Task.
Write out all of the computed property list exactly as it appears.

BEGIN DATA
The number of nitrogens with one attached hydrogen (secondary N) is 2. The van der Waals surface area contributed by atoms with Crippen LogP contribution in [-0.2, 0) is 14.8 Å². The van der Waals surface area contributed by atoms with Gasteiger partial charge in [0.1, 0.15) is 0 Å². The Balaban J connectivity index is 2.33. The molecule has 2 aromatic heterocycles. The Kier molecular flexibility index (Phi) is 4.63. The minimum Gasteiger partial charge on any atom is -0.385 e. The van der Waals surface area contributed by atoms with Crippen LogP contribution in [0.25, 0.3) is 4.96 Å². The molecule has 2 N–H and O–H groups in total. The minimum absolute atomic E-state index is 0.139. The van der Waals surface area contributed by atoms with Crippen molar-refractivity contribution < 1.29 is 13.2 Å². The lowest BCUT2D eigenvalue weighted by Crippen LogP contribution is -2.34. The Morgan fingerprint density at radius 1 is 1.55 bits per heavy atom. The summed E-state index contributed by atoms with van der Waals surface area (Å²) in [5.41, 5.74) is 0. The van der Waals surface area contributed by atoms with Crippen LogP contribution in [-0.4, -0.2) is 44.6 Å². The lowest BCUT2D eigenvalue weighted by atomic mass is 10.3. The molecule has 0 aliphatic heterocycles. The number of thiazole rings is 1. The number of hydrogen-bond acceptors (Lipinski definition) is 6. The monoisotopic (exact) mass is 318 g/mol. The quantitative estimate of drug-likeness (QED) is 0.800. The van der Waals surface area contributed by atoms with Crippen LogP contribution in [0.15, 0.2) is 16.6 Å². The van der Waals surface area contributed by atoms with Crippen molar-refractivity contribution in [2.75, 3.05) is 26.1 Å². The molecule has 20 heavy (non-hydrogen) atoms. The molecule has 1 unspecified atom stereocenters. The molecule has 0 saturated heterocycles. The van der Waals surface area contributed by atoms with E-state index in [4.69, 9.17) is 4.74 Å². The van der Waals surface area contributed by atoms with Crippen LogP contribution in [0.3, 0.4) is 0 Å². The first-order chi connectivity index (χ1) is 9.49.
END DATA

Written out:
The number of nitrogens with one attached hydrogen (secondary N) is 2. The van der Waals surface area contributed by atoms with Crippen LogP contribution in [-0.2, 0) is 14.8 Å². The van der Waals surface area contributed by atoms with Gasteiger partial charge in [0.1, 0.15) is 0 Å². The Balaban J connectivity index is 2.33. The molecule has 2 aromatic heterocycles. The Kier molecular flexibility index (Phi) is 4.63. The minimum Gasteiger partial charge on any atom is -0.385 e. The van der Waals surface area contributed by atoms with Crippen LogP contribution in [0.25, 0.3) is 4.96 Å². The molecule has 2 N–H and O–H groups in total. The minimum absolute atomic E-state index is 0.139. The van der Waals surface area contributed by atoms with Crippen molar-refractivity contribution < 1.29 is 13.2 Å². The lowest BCUT2D eigenvalue weighted by Crippen LogP contribution is -2.34. The Morgan fingerprint density at radius 1 is 1.55 bits per heavy atom. The summed E-state index contributed by atoms with van der Waals surface area (Å²) in [5.41, 5.74) is 0. The van der Waals surface area contributed by atoms with Crippen LogP contribution in [-0.4, -0.2) is 44.6 Å². The lowest BCUT2D eigenvalue weighted by atomic mass is 10.3. The molecule has 0 aliphatic heterocycles. The number of thiazole rings is 1. The number of hydrogen-bond acceptors (Lipinski definition) is 6. The monoisotopic (exact) mass is 318 g/mol. The quantitative estimate of drug-likeness (QED) is 0.800. The van der Waals surface area contributed by atoms with Crippen LogP contribution in [0.15, 0.2) is 16.6 Å². The van der Waals surface area contributed by atoms with Crippen molar-refractivity contribution in [2.75, 3.05) is 26.1 Å². The molecule has 20 heavy (non-hydrogen) atoms. The molecule has 1 unspecified atom stereocenters. The molecule has 0 saturated heterocycles. The van der Waals surface area contributed by atoms with E-state index in [4.69, 9.17) is 4.74 Å². The van der Waals surface area contributed by atoms with Crippen LogP contribution in [0.3, 0.4) is 0 Å². The first-order chi connectivity index (χ1) is 9.49.